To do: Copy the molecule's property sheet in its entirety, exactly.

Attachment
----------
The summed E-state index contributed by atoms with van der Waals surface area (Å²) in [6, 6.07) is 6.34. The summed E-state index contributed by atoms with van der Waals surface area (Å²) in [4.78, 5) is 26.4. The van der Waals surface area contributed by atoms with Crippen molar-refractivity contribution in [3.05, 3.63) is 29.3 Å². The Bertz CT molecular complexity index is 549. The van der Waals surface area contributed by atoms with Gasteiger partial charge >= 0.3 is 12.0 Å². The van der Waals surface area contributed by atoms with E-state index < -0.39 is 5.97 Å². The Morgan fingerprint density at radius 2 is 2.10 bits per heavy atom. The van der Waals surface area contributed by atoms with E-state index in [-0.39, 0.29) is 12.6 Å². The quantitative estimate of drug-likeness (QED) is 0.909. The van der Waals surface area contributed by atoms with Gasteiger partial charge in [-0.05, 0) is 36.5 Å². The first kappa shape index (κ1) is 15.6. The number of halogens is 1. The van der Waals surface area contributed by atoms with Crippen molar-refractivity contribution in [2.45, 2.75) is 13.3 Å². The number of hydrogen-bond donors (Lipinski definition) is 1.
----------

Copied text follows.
The summed E-state index contributed by atoms with van der Waals surface area (Å²) in [6, 6.07) is 6.34. The summed E-state index contributed by atoms with van der Waals surface area (Å²) in [4.78, 5) is 26.4. The van der Waals surface area contributed by atoms with Crippen molar-refractivity contribution in [3.05, 3.63) is 29.3 Å². The Bertz CT molecular complexity index is 549. The van der Waals surface area contributed by atoms with Gasteiger partial charge >= 0.3 is 12.0 Å². The van der Waals surface area contributed by atoms with E-state index < -0.39 is 5.97 Å². The Morgan fingerprint density at radius 2 is 2.10 bits per heavy atom. The van der Waals surface area contributed by atoms with E-state index in [-0.39, 0.29) is 12.6 Å². The quantitative estimate of drug-likeness (QED) is 0.909. The van der Waals surface area contributed by atoms with Gasteiger partial charge in [-0.05, 0) is 36.5 Å². The first kappa shape index (κ1) is 15.6. The number of halogens is 1. The van der Waals surface area contributed by atoms with Crippen molar-refractivity contribution in [2.45, 2.75) is 13.3 Å². The number of hydrogen-bond donors (Lipinski definition) is 1.